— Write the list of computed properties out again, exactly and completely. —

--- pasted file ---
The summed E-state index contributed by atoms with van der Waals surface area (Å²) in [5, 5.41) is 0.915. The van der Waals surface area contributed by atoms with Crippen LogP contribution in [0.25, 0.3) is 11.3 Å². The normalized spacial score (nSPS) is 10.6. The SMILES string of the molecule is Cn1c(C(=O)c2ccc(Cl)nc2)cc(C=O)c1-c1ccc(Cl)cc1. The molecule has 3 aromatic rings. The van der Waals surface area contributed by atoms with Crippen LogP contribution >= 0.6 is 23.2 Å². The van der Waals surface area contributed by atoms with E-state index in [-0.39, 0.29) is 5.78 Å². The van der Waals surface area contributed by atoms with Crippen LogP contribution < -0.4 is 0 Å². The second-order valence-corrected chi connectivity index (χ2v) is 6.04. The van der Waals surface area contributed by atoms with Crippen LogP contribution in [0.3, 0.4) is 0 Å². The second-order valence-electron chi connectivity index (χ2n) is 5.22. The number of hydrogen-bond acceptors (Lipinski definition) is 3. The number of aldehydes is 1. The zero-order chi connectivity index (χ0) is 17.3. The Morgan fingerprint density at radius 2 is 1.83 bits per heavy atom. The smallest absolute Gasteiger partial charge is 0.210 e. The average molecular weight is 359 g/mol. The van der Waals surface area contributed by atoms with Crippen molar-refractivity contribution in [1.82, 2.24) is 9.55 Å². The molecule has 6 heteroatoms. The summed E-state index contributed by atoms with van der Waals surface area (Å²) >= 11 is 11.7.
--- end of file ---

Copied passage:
The summed E-state index contributed by atoms with van der Waals surface area (Å²) in [5, 5.41) is 0.915. The van der Waals surface area contributed by atoms with Crippen LogP contribution in [0.25, 0.3) is 11.3 Å². The normalized spacial score (nSPS) is 10.6. The SMILES string of the molecule is Cn1c(C(=O)c2ccc(Cl)nc2)cc(C=O)c1-c1ccc(Cl)cc1. The molecule has 3 aromatic rings. The van der Waals surface area contributed by atoms with Crippen LogP contribution >= 0.6 is 23.2 Å². The van der Waals surface area contributed by atoms with E-state index in [-0.39, 0.29) is 5.78 Å². The van der Waals surface area contributed by atoms with Crippen LogP contribution < -0.4 is 0 Å². The second-order valence-corrected chi connectivity index (χ2v) is 6.04. The van der Waals surface area contributed by atoms with Crippen LogP contribution in [0.3, 0.4) is 0 Å². The second-order valence-electron chi connectivity index (χ2n) is 5.22. The number of hydrogen-bond acceptors (Lipinski definition) is 3. The number of aldehydes is 1. The zero-order chi connectivity index (χ0) is 17.3. The Morgan fingerprint density at radius 2 is 1.83 bits per heavy atom. The smallest absolute Gasteiger partial charge is 0.210 e. The average molecular weight is 359 g/mol. The van der Waals surface area contributed by atoms with Crippen molar-refractivity contribution in [1.82, 2.24) is 9.55 Å². The molecule has 6 heteroatoms. The summed E-state index contributed by atoms with van der Waals surface area (Å²) >= 11 is 11.7.